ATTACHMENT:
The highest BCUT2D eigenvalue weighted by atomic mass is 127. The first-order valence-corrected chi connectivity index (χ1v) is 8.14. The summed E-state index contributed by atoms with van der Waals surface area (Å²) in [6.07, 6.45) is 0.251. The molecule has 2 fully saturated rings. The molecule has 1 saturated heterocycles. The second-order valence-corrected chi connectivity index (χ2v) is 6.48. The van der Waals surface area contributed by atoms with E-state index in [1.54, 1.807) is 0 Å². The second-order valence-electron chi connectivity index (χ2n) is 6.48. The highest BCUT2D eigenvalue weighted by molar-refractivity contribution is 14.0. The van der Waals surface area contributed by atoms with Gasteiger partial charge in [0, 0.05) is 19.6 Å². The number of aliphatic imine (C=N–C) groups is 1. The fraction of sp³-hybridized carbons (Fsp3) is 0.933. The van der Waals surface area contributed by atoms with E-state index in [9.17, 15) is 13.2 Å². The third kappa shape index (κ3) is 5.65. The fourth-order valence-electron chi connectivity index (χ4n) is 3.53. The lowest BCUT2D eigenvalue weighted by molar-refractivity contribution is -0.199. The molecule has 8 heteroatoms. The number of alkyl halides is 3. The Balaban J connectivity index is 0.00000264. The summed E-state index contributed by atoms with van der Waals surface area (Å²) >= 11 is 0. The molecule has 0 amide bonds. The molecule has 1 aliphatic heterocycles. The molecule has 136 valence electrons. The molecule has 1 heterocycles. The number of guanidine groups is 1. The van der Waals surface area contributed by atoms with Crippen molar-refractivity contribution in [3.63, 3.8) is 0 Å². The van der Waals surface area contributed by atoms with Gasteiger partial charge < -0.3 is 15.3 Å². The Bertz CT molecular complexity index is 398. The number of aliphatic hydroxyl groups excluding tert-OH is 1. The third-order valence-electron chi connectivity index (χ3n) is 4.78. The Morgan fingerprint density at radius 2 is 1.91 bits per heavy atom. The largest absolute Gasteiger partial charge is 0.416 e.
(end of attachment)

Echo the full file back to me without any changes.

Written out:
The highest BCUT2D eigenvalue weighted by atomic mass is 127. The first-order valence-corrected chi connectivity index (χ1v) is 8.14. The summed E-state index contributed by atoms with van der Waals surface area (Å²) in [6.07, 6.45) is 0.251. The molecule has 2 fully saturated rings. The molecule has 1 saturated heterocycles. The second-order valence-corrected chi connectivity index (χ2v) is 6.48. The van der Waals surface area contributed by atoms with E-state index in [1.54, 1.807) is 0 Å². The second-order valence-electron chi connectivity index (χ2n) is 6.48. The highest BCUT2D eigenvalue weighted by molar-refractivity contribution is 14.0. The van der Waals surface area contributed by atoms with Gasteiger partial charge in [0, 0.05) is 19.6 Å². The number of aliphatic imine (C=N–C) groups is 1. The fraction of sp³-hybridized carbons (Fsp3) is 0.933. The van der Waals surface area contributed by atoms with E-state index in [9.17, 15) is 13.2 Å². The third kappa shape index (κ3) is 5.65. The fourth-order valence-electron chi connectivity index (χ4n) is 3.53. The lowest BCUT2D eigenvalue weighted by molar-refractivity contribution is -0.199. The molecule has 8 heteroatoms. The number of alkyl halides is 3. The Balaban J connectivity index is 0.00000264. The summed E-state index contributed by atoms with van der Waals surface area (Å²) >= 11 is 0. The molecule has 0 amide bonds. The molecule has 1 aliphatic heterocycles. The molecule has 136 valence electrons. The molecule has 1 heterocycles. The number of guanidine groups is 1. The van der Waals surface area contributed by atoms with Crippen molar-refractivity contribution in [3.63, 3.8) is 0 Å². The van der Waals surface area contributed by atoms with Gasteiger partial charge < -0.3 is 15.3 Å². The Bertz CT molecular complexity index is 398. The number of aliphatic hydroxyl groups excluding tert-OH is 1. The third-order valence-electron chi connectivity index (χ3n) is 4.78. The Morgan fingerprint density at radius 2 is 1.91 bits per heavy atom. The largest absolute Gasteiger partial charge is 0.416 e.